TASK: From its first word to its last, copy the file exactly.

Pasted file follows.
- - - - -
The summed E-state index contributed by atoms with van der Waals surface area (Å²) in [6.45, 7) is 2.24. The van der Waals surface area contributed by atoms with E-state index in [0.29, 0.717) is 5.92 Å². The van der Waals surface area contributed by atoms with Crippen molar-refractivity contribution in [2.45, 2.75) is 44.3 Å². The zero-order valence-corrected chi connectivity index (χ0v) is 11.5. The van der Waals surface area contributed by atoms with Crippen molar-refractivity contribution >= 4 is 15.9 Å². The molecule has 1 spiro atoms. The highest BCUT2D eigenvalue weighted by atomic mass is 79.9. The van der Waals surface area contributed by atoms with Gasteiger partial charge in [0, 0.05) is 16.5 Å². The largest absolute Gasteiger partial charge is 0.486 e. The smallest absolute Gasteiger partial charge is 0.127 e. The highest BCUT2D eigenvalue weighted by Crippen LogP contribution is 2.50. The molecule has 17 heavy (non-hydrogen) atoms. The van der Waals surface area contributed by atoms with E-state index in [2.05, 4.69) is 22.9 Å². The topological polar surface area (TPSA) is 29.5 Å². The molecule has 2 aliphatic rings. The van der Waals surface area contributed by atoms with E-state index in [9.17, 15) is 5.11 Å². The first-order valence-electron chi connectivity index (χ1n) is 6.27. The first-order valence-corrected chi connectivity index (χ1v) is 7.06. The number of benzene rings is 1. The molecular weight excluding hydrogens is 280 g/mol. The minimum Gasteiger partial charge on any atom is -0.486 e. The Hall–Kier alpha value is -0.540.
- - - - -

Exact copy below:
The summed E-state index contributed by atoms with van der Waals surface area (Å²) in [6.45, 7) is 2.24. The van der Waals surface area contributed by atoms with E-state index in [0.29, 0.717) is 5.92 Å². The van der Waals surface area contributed by atoms with Crippen molar-refractivity contribution in [2.45, 2.75) is 44.3 Å². The zero-order valence-corrected chi connectivity index (χ0v) is 11.5. The van der Waals surface area contributed by atoms with Crippen molar-refractivity contribution >= 4 is 15.9 Å². The molecule has 1 spiro atoms. The highest BCUT2D eigenvalue weighted by atomic mass is 79.9. The van der Waals surface area contributed by atoms with Gasteiger partial charge in [0, 0.05) is 16.5 Å². The largest absolute Gasteiger partial charge is 0.486 e. The smallest absolute Gasteiger partial charge is 0.127 e. The highest BCUT2D eigenvalue weighted by Crippen LogP contribution is 2.50. The molecule has 17 heavy (non-hydrogen) atoms. The van der Waals surface area contributed by atoms with E-state index in [2.05, 4.69) is 22.9 Å². The topological polar surface area (TPSA) is 29.5 Å². The molecule has 2 aliphatic rings. The van der Waals surface area contributed by atoms with E-state index in [9.17, 15) is 5.11 Å². The first-order valence-electron chi connectivity index (χ1n) is 6.27. The first-order valence-corrected chi connectivity index (χ1v) is 7.06. The number of benzene rings is 1. The molecular weight excluding hydrogens is 280 g/mol. The minimum Gasteiger partial charge on any atom is -0.486 e. The Hall–Kier alpha value is -0.540.